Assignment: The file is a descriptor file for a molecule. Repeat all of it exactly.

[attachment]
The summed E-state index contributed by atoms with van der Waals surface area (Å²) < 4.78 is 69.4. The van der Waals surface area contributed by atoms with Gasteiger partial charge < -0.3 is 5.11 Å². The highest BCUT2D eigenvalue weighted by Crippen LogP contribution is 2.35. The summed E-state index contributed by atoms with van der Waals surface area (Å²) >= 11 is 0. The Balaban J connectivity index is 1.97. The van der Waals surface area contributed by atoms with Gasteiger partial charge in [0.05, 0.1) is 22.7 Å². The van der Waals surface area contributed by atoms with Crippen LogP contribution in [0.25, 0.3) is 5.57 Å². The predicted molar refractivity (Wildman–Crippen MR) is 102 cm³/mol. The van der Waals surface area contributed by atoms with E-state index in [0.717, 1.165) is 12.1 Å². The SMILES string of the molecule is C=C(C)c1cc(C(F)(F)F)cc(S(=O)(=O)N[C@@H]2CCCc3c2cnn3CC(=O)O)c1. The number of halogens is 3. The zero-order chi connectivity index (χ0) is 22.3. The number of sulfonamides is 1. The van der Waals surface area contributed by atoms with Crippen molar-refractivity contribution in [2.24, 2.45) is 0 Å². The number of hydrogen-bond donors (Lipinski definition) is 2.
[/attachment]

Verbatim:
The summed E-state index contributed by atoms with van der Waals surface area (Å²) < 4.78 is 69.4. The van der Waals surface area contributed by atoms with Gasteiger partial charge < -0.3 is 5.11 Å². The highest BCUT2D eigenvalue weighted by Crippen LogP contribution is 2.35. The summed E-state index contributed by atoms with van der Waals surface area (Å²) >= 11 is 0. The Balaban J connectivity index is 1.97. The van der Waals surface area contributed by atoms with Gasteiger partial charge in [0.05, 0.1) is 22.7 Å². The van der Waals surface area contributed by atoms with Crippen LogP contribution in [0.25, 0.3) is 5.57 Å². The predicted molar refractivity (Wildman–Crippen MR) is 102 cm³/mol. The van der Waals surface area contributed by atoms with E-state index in [0.717, 1.165) is 12.1 Å². The SMILES string of the molecule is C=C(C)c1cc(C(F)(F)F)cc(S(=O)(=O)N[C@@H]2CCCc3c2cnn3CC(=O)O)c1. The number of halogens is 3. The zero-order chi connectivity index (χ0) is 22.3. The number of sulfonamides is 1. The van der Waals surface area contributed by atoms with Crippen molar-refractivity contribution in [2.24, 2.45) is 0 Å². The number of hydrogen-bond donors (Lipinski definition) is 2.